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Brainerd Lakes area/Mississippi headwaters, Minnesota

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Personality Types that Like it Best

Did You Know … ?

  • A raindrop falling into Lake Itasca arrives at the Mississippi Delta 90 days later.
  • At its headwaters, the Mississippi River moves roughly 1.2 miles an hour, about a third as fast as a walking human.
  • More than 50 cities rely on the Mississippi for their daily water supply.
  • In four hours, 100 volunteers can drill 20,000 holes for the Brainerd ice fishing competition.
  • The Mississippi River, at its start, is 1,475 feet above sea level.

An angler’s dream

The state that calls itself the Land of 10,000 Lakes is also where the Mississippi — North America’s longest river — gets its start. The river originates at Itasca in north central Minnesota, after which it flows north through its first riverside city Bemidji and travels east through the Leech Lake Indian Reservation before finding its true southward course en route to the Gulf of Mexico.

The river path extends for 680 miles in Minnesota, and it covers more than half that mileage before reaching the state’s midpoint, the town of Brainerd.

As for all those lakes, the river passes through some, is fed by others and is otherwise surrounded by them. Three of the state’s eight largest lakes, Cass, Leech and Winnibigoshish, are within the Indian reservation and surrounded by the Chippewa National Forest (the forest overlaps with a large chunk of the 865,000-acre reservation).
These lakes and the forest are established recreation areas with opportunities for fishing, swimming, water sports, biking and hiking; accommodations range from campgrounds to resorts.

The region to the south is marketed as a single tourist destination, the Brainerd Lakes area, encompassing some 465 lakes — including the state’s second-largest lake, Mille Lacs Lake, and the Mississippi. The Brainerd area offers a suitably well-developed infrastructure for accommodations, eateries and entertainment including theater and a casino.

Vacationers may enjoy the lakes at a stately pace, paddling kayaks or paddleboards, or ramp up the adrenalin on wakeboards or waterskis — while fishing and swimming hold their appeal across all personality types. Tourists may canoe down the Mississippi or cycle a trail along its side. When water isn’t front and center, diversions range from auto races and bird-watching to mountain biking and skiing.

But, when all is said and done, fishing is the big thing in these lake regions. Not to say a visitor must fish to have a good time, but the opportunities for fanatic anglers are legion.

Things to do for Venturers

  • At Cuyuna Recreation Area, scuba dive in water-filled historic mine pits and see a standing underwater forest and the variety of fish that have found a home there.
  • Take part in the performance driving school at the Brainerd International Speedway. Go to the races, too.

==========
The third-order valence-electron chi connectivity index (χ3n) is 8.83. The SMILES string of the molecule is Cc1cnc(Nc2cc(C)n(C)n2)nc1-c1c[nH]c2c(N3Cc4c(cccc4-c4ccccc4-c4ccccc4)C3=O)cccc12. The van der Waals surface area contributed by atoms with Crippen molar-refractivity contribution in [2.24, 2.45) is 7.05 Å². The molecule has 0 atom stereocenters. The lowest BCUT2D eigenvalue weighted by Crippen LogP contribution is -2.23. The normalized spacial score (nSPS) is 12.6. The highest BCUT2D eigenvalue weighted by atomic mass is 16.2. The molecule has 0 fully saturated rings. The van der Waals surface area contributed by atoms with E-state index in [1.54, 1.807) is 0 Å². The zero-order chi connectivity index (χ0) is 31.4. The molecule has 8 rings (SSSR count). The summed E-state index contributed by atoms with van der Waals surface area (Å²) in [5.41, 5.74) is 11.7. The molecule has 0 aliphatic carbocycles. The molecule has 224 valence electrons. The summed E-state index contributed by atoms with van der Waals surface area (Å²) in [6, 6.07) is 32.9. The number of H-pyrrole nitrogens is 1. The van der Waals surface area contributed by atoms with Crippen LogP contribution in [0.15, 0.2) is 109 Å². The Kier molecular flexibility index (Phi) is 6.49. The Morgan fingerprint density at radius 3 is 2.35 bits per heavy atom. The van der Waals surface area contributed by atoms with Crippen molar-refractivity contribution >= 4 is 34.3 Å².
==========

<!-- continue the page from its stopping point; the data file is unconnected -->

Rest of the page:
• Get ready for three days of rock and country music in early summer at the Lakes Jam Music Fest on the grounds of Brainerd International Raceway, with space for camping.
  • The Brainerd area boasts hundreds of miles of ATV trails. Some choices are the 31-mile Fort Ripley Trail and Ripley Connection and the 19-mile Miller-Black Bear Trail. If an out-of-stater, you’ll need a nonresident trail pass.
  • Attend one of the powwows on the Leech Lake Indian Reservation. There are several.
  • Be active at the lakes. Some choices include waterskiing, wakeboarding and windsurfing. Another option: stand-up paddle surfing, a lively version of stand-up paddleboard.

Things to do for Centrics

  • Birding is an option in several parks from the headwaters to the Brainerd Lakes area. At Itasca State Park, birders are urged to help spot and record the birds they see there.
  • Compete in the Brainerd Jaycees Ice Fishing Extravaganza, the world’s largest charitable ice fishing contest with more than 10,000 competitors.
  • Regardless of energy or ambition, there are hiking trails for everyone across the area. As examples, Itasca State Park counts 49 miles of such trails. Also, trails wind through the Crow Wing State Park, Cuyuna Recreational Area and Pillsbury State Forest.
  • There are lakes everywhere. Go fishing in the Lake Brainerd Lakes area, or at Lake Winnibigoshish or Leech Lake in the Chippewa National Forest or at Lake Bemidji.
  • Sample some of the Brainerd Lakes area’s 1,200 miles of groomed snowmobiling trails. In summer, look for the cycling alternatives.
  • Outfit yourself with a canoe, kayak or paddleboard for a quiet float and look-around on one of Brainerd’s smaller lakes or a river, such as the Crow Wing, Gull or Mississippi.

Things to do for Authentics

  • Take a sightseer’s cruise on Gull Lake near Brainerd. Also, choose a narrated boat trip in Itasca State Park.
  • Find a beach for relaxation and swimming. Sites range from Lake Bemidji in the north to Mille Lacs Lake east of Brainerd.
  • See a performance at the Stage North Theatre Company in Brainerd.
  • Walk across the Mississippi River — at its starting point in Itasca State Park where the water is shallow.
  • The Brainerd area maintains 16 groomed trails for cross-country skiing. Give them a try.
  • Join the kids at one of Brainerd’s indoor waterparks.

Additional Resources

For more information, consult Explore Minnesota at